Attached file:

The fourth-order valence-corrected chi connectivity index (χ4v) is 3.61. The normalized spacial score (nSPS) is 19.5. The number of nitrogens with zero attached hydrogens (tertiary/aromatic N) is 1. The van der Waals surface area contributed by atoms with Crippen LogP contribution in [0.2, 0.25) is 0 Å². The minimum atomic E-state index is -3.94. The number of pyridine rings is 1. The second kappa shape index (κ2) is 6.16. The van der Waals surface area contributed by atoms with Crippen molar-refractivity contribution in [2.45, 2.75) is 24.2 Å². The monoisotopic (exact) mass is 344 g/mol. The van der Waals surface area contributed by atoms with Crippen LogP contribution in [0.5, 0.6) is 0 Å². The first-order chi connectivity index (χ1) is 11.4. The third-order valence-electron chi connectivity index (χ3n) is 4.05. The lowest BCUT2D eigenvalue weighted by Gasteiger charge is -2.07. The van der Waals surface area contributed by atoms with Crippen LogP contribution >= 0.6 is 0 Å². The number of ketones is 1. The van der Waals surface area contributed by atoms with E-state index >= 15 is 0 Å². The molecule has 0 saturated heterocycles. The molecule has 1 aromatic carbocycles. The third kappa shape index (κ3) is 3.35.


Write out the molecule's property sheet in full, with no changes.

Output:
The fourth-order valence-corrected chi connectivity index (χ4v) is 3.61. The normalized spacial score (nSPS) is 19.5. The number of nitrogens with zero attached hydrogens (tertiary/aromatic N) is 1. The van der Waals surface area contributed by atoms with Crippen LogP contribution in [0.2, 0.25) is 0 Å². The minimum atomic E-state index is -3.94. The number of pyridine rings is 1. The second kappa shape index (κ2) is 6.16. The van der Waals surface area contributed by atoms with Crippen molar-refractivity contribution in [2.45, 2.75) is 24.2 Å². The monoisotopic (exact) mass is 344 g/mol. The van der Waals surface area contributed by atoms with Crippen LogP contribution in [0.5, 0.6) is 0 Å². The first-order chi connectivity index (χ1) is 11.4. The third-order valence-electron chi connectivity index (χ3n) is 4.05. The lowest BCUT2D eigenvalue weighted by Gasteiger charge is -2.07. The van der Waals surface area contributed by atoms with Crippen LogP contribution >= 0.6 is 0 Å². The number of ketones is 1. The van der Waals surface area contributed by atoms with E-state index >= 15 is 0 Å². The molecule has 0 saturated heterocycles. The molecule has 1 aromatic carbocycles. The third kappa shape index (κ3) is 3.35.